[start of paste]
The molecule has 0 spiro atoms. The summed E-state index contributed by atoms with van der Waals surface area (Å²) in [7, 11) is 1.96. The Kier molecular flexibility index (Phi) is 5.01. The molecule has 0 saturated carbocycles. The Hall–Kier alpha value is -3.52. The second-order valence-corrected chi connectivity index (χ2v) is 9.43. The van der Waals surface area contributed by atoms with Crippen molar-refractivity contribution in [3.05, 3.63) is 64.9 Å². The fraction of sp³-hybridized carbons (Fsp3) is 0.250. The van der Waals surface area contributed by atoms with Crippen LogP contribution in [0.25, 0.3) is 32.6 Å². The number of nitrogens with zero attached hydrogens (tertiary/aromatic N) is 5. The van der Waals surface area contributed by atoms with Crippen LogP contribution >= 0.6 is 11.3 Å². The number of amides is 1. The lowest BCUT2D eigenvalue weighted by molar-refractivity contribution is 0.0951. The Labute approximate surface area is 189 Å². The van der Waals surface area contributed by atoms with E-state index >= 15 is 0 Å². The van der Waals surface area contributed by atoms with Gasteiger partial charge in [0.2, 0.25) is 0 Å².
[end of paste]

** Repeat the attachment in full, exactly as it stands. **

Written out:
The molecule has 0 spiro atoms. The summed E-state index contributed by atoms with van der Waals surface area (Å²) in [7, 11) is 1.96. The Kier molecular flexibility index (Phi) is 5.01. The molecule has 0 saturated carbocycles. The Hall–Kier alpha value is -3.52. The second-order valence-corrected chi connectivity index (χ2v) is 9.43. The van der Waals surface area contributed by atoms with Crippen molar-refractivity contribution in [3.05, 3.63) is 64.9 Å². The fraction of sp³-hybridized carbons (Fsp3) is 0.250. The van der Waals surface area contributed by atoms with Crippen LogP contribution in [0.25, 0.3) is 32.6 Å². The number of nitrogens with zero attached hydrogens (tertiary/aromatic N) is 5. The van der Waals surface area contributed by atoms with Crippen LogP contribution >= 0.6 is 11.3 Å². The number of amides is 1. The lowest BCUT2D eigenvalue weighted by molar-refractivity contribution is 0.0951. The Labute approximate surface area is 189 Å². The van der Waals surface area contributed by atoms with E-state index >= 15 is 0 Å². The van der Waals surface area contributed by atoms with Gasteiger partial charge in [0.2, 0.25) is 0 Å².